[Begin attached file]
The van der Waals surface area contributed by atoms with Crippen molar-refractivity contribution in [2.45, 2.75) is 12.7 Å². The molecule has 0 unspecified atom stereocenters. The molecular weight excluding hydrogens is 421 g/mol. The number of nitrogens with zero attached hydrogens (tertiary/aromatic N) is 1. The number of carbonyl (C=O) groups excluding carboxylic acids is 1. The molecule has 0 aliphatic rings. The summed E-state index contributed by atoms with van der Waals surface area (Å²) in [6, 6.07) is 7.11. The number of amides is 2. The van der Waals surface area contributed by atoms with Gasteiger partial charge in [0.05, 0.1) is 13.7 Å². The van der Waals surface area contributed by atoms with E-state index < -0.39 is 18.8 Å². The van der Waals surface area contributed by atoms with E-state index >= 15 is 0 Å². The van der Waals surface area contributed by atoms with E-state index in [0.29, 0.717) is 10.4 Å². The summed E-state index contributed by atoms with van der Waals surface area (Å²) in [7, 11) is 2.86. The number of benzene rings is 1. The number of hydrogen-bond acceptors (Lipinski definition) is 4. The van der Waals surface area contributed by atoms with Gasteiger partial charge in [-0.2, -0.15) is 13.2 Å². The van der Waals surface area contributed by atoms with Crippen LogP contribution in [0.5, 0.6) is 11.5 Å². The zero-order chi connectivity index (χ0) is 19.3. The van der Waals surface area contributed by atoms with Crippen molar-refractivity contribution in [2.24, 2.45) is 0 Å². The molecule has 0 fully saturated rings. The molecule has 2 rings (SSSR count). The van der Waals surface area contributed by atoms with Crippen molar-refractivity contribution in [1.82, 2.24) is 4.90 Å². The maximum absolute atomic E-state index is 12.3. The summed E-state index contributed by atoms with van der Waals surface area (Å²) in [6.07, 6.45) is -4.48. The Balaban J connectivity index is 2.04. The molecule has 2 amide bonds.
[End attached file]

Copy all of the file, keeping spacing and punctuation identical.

The van der Waals surface area contributed by atoms with Crippen molar-refractivity contribution in [2.45, 2.75) is 12.7 Å². The molecule has 0 unspecified atom stereocenters. The molecular weight excluding hydrogens is 421 g/mol. The number of nitrogens with zero attached hydrogens (tertiary/aromatic N) is 1. The number of carbonyl (C=O) groups excluding carboxylic acids is 1. The molecule has 0 aliphatic rings. The summed E-state index contributed by atoms with van der Waals surface area (Å²) in [6, 6.07) is 7.11. The number of amides is 2. The van der Waals surface area contributed by atoms with Gasteiger partial charge in [0.05, 0.1) is 13.7 Å². The van der Waals surface area contributed by atoms with E-state index < -0.39 is 18.8 Å². The van der Waals surface area contributed by atoms with E-state index >= 15 is 0 Å². The van der Waals surface area contributed by atoms with E-state index in [0.29, 0.717) is 10.4 Å². The summed E-state index contributed by atoms with van der Waals surface area (Å²) in [7, 11) is 2.86. The number of benzene rings is 1. The number of hydrogen-bond acceptors (Lipinski definition) is 4. The van der Waals surface area contributed by atoms with Gasteiger partial charge in [-0.2, -0.15) is 13.2 Å². The van der Waals surface area contributed by atoms with Crippen LogP contribution in [0.5, 0.6) is 11.5 Å². The zero-order chi connectivity index (χ0) is 19.3. The van der Waals surface area contributed by atoms with Crippen molar-refractivity contribution in [2.24, 2.45) is 0 Å². The molecule has 0 fully saturated rings. The molecule has 2 rings (SSSR count). The van der Waals surface area contributed by atoms with Crippen molar-refractivity contribution in [1.82, 2.24) is 4.90 Å². The maximum absolute atomic E-state index is 12.3. The summed E-state index contributed by atoms with van der Waals surface area (Å²) in [6.07, 6.45) is -4.48. The Balaban J connectivity index is 2.04. The molecule has 2 amide bonds.